Kong Qiu

Kong Qiu, better known as Confucius, was a teacher, politician and philosopher born in 551 B.C. in the Lu state of China. His teachings, preserved in the Analects, focused on creating ethical models of family and public interaction, and setting educational standards. Confucianism became the official imperial philosophy of China.

Confucius’ principles had a basis in common Chinese tradition and belief. He championed strong family loyalty, ancestor worship, respect of elders by their children and of husbands by their wives. He also recommended family as a basis for ideal government. He espoused the well-known principle “Do not do to others what you do not want done to yourself”, an early version of the Golden Rule.

The Philosophy of Confucius is deeply reflected in Chinese food culture. He attached great importance to food and described it as one of the three basic conditions, along with an army and trust, for founding a state.

It is said that Confucius helped to bring perfect taste to Chinese food by developing proper cooking techniques. His teachings regarding cooking methods are still considered as an important part in Chinese food culture.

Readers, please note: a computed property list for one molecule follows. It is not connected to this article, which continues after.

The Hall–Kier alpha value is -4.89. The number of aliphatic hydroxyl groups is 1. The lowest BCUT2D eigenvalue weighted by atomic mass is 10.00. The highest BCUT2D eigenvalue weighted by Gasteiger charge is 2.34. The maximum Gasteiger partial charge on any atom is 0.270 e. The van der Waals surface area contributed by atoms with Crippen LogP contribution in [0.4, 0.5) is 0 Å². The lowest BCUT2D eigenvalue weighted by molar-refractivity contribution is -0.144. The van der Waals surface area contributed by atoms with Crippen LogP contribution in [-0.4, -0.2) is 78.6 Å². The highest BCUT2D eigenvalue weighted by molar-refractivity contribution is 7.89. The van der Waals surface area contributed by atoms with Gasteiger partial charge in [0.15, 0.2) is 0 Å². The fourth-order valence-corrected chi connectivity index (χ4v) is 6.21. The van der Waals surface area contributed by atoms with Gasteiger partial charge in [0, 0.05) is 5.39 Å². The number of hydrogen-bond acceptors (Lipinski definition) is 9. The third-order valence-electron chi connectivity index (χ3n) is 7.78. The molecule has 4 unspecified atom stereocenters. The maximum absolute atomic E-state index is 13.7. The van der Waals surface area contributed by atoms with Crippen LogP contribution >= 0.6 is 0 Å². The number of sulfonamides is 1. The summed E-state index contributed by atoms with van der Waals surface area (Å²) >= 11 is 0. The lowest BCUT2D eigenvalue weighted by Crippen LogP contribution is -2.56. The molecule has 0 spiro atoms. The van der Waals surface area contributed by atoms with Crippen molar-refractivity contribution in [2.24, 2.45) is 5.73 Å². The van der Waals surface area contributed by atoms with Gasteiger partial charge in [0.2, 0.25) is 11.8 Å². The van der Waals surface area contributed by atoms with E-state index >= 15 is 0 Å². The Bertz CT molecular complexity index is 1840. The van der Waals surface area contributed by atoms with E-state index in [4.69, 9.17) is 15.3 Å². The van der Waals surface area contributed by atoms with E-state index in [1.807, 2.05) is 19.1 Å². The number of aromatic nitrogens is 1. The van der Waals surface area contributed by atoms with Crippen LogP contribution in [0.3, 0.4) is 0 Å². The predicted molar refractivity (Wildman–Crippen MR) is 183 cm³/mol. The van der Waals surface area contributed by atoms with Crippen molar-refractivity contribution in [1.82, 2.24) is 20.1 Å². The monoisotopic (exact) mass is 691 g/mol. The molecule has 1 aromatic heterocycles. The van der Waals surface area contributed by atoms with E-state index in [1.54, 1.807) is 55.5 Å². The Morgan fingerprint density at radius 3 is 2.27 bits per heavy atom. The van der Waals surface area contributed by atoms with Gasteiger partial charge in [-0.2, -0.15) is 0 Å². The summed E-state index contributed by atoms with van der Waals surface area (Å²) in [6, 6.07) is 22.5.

Some Confucian food basics:

  • Food should be served in small or chopped pieces
  • The taste of any dish depends on proper mixing of all of its ingredients and condiments
  • Taste of individual elements does not have great importance in food, but fine blending of ingredients results in great taste and dishes in meals must be compatible
  • Blending of food also results in harmony and is an important part of the philosophy; without harmony foods cannot taste good

Confucius recommends:

  • Eat only at meal times
  • Don’t eat food that smells bad
  • Don’t consume food that is not well cooked
  • Eat fresh and local; do not eat food out of season
  • Don’t eat when the sauces and seasonings are not correctly prepared
  • Eat ginger but in moderation so as to not increase the internal heat of the body
  • Know the origin or source of your food
  • The way you cut your food reflects the way you live
  • Meat should be eaten in moderation
  • Eat only until seven tenths full; control in portions promotes longevity
  • You need not limit drinking, but do not drink to the point of confusion
  • Hygiene is essential in food preparation

Confucian philosophy strongly believes that food and friends are inseparable parts of life. A life without food and friends is considered as incomplete and improper.

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